Kenya could be past fifth Covid-19 wave — expert – The Star, Kenya

by Amref Health Africa

The Ministry of Health said on Sunday the positivity dropped to 13.9 per cent, up from 32 per cent in mid-December.

The rate refers to new positive tests divided by total daily tests.

The decline is a welcome signal but is far from conclusive because the daily virus caseload reporting remains unreliable due to uneven testing and reporting delays.

However, pathologist Dr Ahmed Kalebi, who has been monitoring the trajectory, said he is optimistic the fifth wave is on the downturn.

“Even though new daily caseload and positivity rate are on the decline, hospitalisation and deaths which lag behind the new infections will continue to rise for while. Fortunately, ICU admissions have plateaued. Overall we can be optimistic that the Omicron fifth wave is on the downturn,” he said.

The number of new cases also dropped from the highs of 2,000 in December.

“I am very optimistic that we will see a sustained decline,” said Dr Nelly Yatich, an epidemiologist based in Nairobi.

The ministry said on Sunday 741 people had tested positive for the disease, from a sample size of 5,329 tested in the previous 24 hours.

Last week, 12 deaths caused by Covid-19 were reported, pushing the cumulative fatalities to 5,437 since April 2020.

Dr Kalebi said more deaths will continue to be reported because data on deaths are belatedly collated.

Kenya saw its numbers rise dramatically beginning mid-December. Scientists at the Kenya Medical Research Institute who performed genetic sequencing detected the new, highly transmissible Omicron variant on December 15.

Health CS Mutahi Kagwe on December 19 announced the Omicron variant was now dominant in Kenya.

A total of 1,244 patients are currently admitted in various health facilities countrywide, with 56 being in the Intensive Care Unit, and 21 in the High Dependency Unit (HDU).

The World Health Organisation warns against describing the Omicron variant as mild, saying it is killing people across the world.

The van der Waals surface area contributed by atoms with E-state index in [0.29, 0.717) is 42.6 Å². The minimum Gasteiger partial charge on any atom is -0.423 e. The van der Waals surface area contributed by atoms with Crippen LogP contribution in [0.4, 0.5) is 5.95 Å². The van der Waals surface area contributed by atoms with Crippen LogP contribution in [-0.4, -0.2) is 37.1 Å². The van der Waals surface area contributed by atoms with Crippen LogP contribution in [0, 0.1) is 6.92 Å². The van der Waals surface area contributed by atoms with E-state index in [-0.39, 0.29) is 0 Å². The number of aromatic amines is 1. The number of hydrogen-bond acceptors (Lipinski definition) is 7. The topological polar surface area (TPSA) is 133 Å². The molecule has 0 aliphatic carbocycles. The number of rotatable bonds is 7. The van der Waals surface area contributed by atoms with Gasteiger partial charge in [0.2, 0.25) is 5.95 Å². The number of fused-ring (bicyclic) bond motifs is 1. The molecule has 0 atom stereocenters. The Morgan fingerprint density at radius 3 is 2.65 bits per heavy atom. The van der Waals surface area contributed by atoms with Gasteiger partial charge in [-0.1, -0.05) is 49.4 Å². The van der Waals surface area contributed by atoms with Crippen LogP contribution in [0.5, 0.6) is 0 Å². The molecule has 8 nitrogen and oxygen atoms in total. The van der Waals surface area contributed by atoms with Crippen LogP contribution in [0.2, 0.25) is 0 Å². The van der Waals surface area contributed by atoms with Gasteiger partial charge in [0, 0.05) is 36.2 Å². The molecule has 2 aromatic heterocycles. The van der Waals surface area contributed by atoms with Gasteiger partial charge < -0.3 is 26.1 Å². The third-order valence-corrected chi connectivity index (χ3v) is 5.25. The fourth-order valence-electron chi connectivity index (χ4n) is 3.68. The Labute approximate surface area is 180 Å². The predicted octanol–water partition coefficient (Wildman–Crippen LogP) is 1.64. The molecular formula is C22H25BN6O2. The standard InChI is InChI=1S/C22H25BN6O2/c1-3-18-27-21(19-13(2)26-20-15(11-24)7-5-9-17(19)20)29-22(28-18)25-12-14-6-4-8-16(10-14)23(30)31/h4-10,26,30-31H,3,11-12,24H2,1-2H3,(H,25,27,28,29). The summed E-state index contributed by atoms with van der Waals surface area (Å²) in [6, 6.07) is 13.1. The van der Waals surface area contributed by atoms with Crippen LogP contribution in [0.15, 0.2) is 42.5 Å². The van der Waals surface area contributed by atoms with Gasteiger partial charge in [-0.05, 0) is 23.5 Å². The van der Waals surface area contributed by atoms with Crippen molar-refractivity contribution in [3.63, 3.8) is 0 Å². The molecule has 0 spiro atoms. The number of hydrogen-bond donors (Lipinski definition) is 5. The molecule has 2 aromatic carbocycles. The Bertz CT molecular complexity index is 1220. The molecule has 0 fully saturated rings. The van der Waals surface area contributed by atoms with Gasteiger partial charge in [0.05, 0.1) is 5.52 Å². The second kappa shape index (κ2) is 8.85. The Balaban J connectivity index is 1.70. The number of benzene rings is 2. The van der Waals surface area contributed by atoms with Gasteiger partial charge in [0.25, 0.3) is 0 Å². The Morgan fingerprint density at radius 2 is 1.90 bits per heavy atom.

“Just like previous variants, Omicron is hospitalising people and it is killing people,” WHO chief Dr Tedros Adhanom Ghebreyesus told journalists on Thursday.

So far, nearly all studies show Omicron variant causes milder disease than other forms of the virus.

Leading microbiologist Prof Walter Jaoko last month told journalists that this could be good news.

“Delta has been the most dangerous variant so far. But there’s no evidence Omicron is more lethal and it could be even less lethal and this could be a good thing,” he told journalists at a webinar.

Late last month, Amref Health Africa boss Githinji Gitahi said many people visiting hospitals seeking coronavirus treatment do not need to be admitted.

“We are not seeing many hospitalisations, oxygen requirement, ICU-HDU as should have been expected, which indicates that maybe its earlier immunity in the bodies of those who are getting infected, vaccination plus early infection or just that the particular variant is mild and not causing severe disease,” he told the VOA.

Omicron remains highly contagious and studies show it can infect people even if they are fully vaccinated. However, vaccines and past Covid-19 infection do help protect against severe disease.

The current data shows the proportion of adults fully vaccinated in Kenya is 16.4 per cent.

However, counties in the northern region have registered low vaccinations, with Tana River having fully vaccinated just 3.6 per cent of the target population.

Others are Turkana with 4.4 per cent, Wajir with 4.6 per cent, Narok with 5.2 per cent, Bomet with 5.3 per cent and West Pokot with 5.3 per cent. Mandera, Garissa, Kilifi, Marsabit and Isiolo have 5.3, 5.4, 5.6, 5.6 and 7.1 per cent respectively.

Last week, CoG chairman Martin Wambora called on leaders in the respective counties to increase awareness and outreach campaigns to boost the numbers that have remained relatively low since the drive started in March last year.

At least 4.1 million people are fully vaccinated across the 47 counties. Out of this number, healthcare workers are 221,893; 82.1 per cent of all the healthcare workers in the country.

-Edited by SKanyara

Article first published on

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